“This is a project that had changed four managers in 5 years due to misappropriation of funds and incompetence,” Kaindaneh said, adding that the project had been suspended, and the suspension was only lifted on the conditions that misappropriated funds were refunded and a competent manager was recruited to manage the remaining $20 million for 3 years to end of the project.
"Government made the refund and given the fact that Sierra Leone was going to lose the money, if the conditions were not met, Monty Jones unwillingly accepted IFAD's recommendation that I took over the management,” Kaindaneh said.

Boye-Thompson, Jones, and Sam Sesay were among hundreds of professional and technical staff that were let go when the new administration came in two years ago after an election that ended the two-term Koroma administration.

At last count, President Maada Bio has appointed more than 1,200 men and women considered part of his inner circle of pa o pas or diehardsNo one knows just how many political appointment positions there are in Sierra Leone.

One civil engineer turned global project manager turned chief said Kaindaneh’s competence as a fund manager should not be at issue since the project funds were deployed as agreed. Chief Mandu argued that there was a “contest of ideas” between Kaindaneh and the agriculture minister on how to reprogram funds to make the most impact.
“It beggars belief that the Minister could not find the levers of power for his own ideas to prevail against those of a lowly project fund manager! That's on him, as a not-so-competent senior Public Administration Executive," the chief said. 

Jones and Sam Sesay have moved on to greener pastures but Boye-Thompson is adamant that when the APC returns to power people like Kaindaneh will not be leading productivity, management, or improved access to TVET delivery.

"The issue of tribe became significant when this new regime came up with their aggressive narratives while they deliberately excused prominent Mendes from the same scrutiny that North Westerners were put through," Boye-Thompson said. "The political landscape is now extremely potent with calls for vengeance and "turn am gee" as they say in Freetown."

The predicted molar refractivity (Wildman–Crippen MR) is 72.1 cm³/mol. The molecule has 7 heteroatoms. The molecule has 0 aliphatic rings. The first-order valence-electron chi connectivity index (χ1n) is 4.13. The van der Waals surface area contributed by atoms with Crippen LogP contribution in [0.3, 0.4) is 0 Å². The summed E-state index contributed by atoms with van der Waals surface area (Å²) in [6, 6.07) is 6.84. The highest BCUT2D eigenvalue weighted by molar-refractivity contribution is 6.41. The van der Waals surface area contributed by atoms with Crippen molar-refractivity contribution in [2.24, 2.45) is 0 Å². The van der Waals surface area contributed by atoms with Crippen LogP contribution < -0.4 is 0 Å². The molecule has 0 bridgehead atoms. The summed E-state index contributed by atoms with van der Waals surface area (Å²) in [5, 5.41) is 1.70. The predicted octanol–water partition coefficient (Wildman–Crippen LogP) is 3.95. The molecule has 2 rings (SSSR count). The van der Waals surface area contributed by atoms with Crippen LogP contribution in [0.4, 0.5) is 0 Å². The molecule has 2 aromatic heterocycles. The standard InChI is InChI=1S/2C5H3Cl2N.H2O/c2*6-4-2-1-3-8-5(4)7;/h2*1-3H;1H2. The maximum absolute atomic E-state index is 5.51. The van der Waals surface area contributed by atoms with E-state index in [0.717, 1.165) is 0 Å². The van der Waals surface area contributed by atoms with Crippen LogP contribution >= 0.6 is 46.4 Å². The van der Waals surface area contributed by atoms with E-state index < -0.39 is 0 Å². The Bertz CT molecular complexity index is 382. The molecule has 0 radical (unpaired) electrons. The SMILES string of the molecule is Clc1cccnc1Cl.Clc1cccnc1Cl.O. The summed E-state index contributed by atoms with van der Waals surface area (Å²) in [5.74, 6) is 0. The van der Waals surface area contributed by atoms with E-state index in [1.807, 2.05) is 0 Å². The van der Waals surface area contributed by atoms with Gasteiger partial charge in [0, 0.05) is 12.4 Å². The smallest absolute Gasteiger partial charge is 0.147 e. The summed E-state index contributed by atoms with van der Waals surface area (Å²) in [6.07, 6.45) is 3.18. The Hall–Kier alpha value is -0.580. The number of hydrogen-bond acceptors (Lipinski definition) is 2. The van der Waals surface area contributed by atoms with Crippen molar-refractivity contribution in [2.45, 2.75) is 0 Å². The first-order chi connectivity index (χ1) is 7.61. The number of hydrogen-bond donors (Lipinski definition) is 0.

Chief Mandu sees the problem as 'ethnic arithmetic in government affairs.'  He explained out that a quick survey of news reports on Sierra Leone's government affairs from 2007 to now, show that nothing has fundamentally changed.

"Fact is that our governments have largely operated as being given the mandate to reward their political party supporters with available opportunities in employment, contracts and other privileges that come with the trappings of political power," the chief observed. "That's a structural problem, which I don't see political decision-makers having any incentive to resolve. The electorate also seems to prefer it that way. The fact that our political parties are mostly ethnically stratified, obviously makes the problem take on ethnic dimensions, which in the extreme, can lead to boundless instability."

The chief said the problem is the 
structuring of Sierra Leone's political parties, coupled with weak restraints, rather than of organized inter-ethnic strife.
"Indeed, you have many extremely well qualified and capable members of the supposed ethnic group of a governing party, who are left on the sidelines and worse, if they are perceived as being outside of the core of the political party in power," he noted. 

Friends of Kaindaneh, including Tracey Marke-Tsegaye, a social commentator who currently runs one of the oldest listservs for Sierra Leonean issues, Rodney Michael, a sports entrepreneur, and Morie Alpha, a quality chemist at a research facility in the United States, think he’s the right man for the job because of his track record.

Boye-Thompson disagrees.

“This thing with a man that the World Bank holds in high esteem, I fail to see why. I worked with people like Alhassan Kanu at Decentralization Secretariat who also worked on World Bank projects and he got rave reviews but was one of those to be sacked when this cabal took power,” he said.